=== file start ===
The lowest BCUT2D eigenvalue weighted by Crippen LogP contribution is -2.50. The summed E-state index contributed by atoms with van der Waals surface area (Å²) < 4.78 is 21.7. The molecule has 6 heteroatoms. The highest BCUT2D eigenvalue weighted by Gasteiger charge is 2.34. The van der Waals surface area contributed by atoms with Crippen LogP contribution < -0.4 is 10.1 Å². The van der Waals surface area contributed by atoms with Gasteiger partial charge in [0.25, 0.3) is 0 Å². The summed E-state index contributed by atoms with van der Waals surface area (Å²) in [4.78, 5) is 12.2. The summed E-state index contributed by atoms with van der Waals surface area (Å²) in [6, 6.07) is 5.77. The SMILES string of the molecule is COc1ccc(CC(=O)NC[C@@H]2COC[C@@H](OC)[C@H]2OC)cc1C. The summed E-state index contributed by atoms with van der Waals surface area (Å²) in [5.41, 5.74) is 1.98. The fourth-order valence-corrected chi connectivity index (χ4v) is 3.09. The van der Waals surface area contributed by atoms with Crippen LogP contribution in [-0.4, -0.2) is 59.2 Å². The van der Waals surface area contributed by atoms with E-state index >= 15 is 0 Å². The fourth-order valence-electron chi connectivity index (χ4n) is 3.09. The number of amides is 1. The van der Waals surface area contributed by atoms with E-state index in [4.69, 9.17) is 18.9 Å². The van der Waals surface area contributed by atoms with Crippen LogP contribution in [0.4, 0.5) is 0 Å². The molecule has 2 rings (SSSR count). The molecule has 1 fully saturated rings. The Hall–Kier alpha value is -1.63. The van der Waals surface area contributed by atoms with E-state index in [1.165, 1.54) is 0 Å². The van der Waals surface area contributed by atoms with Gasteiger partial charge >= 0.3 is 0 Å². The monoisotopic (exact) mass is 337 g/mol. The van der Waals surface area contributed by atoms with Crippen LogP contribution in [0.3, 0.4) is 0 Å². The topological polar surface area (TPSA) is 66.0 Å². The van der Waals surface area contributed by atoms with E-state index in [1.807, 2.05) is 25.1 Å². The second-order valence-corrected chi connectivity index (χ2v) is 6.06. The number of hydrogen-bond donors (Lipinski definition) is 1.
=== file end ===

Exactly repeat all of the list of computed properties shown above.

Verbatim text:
The lowest BCUT2D eigenvalue weighted by Crippen LogP contribution is -2.50. The summed E-state index contributed by atoms with van der Waals surface area (Å²) < 4.78 is 21.7. The molecule has 6 heteroatoms. The highest BCUT2D eigenvalue weighted by Gasteiger charge is 2.34. The van der Waals surface area contributed by atoms with Crippen LogP contribution < -0.4 is 10.1 Å². The van der Waals surface area contributed by atoms with Gasteiger partial charge in [0.25, 0.3) is 0 Å². The summed E-state index contributed by atoms with van der Waals surface area (Å²) in [4.78, 5) is 12.2. The summed E-state index contributed by atoms with van der Waals surface area (Å²) in [6, 6.07) is 5.77. The SMILES string of the molecule is COc1ccc(CC(=O)NC[C@@H]2COC[C@@H](OC)[C@H]2OC)cc1C. The summed E-state index contributed by atoms with van der Waals surface area (Å²) in [5.41, 5.74) is 1.98. The fourth-order valence-corrected chi connectivity index (χ4v) is 3.09. The van der Waals surface area contributed by atoms with Crippen LogP contribution in [-0.4, -0.2) is 59.2 Å². The van der Waals surface area contributed by atoms with E-state index >= 15 is 0 Å². The fourth-order valence-electron chi connectivity index (χ4n) is 3.09. The number of amides is 1. The van der Waals surface area contributed by atoms with E-state index in [4.69, 9.17) is 18.9 Å². The van der Waals surface area contributed by atoms with Crippen LogP contribution in [0.4, 0.5) is 0 Å². The molecule has 2 rings (SSSR count). The molecule has 1 fully saturated rings. The Hall–Kier alpha value is -1.63. The van der Waals surface area contributed by atoms with E-state index in [1.165, 1.54) is 0 Å². The van der Waals surface area contributed by atoms with Gasteiger partial charge >= 0.3 is 0 Å². The monoisotopic (exact) mass is 337 g/mol. The van der Waals surface area contributed by atoms with Crippen LogP contribution in [0.3, 0.4) is 0 Å². The topological polar surface area (TPSA) is 66.0 Å². The van der Waals surface area contributed by atoms with E-state index in [1.807, 2.05) is 25.1 Å². The second-order valence-corrected chi connectivity index (χ2v) is 6.06. The number of hydrogen-bond donors (Lipinski definition) is 1.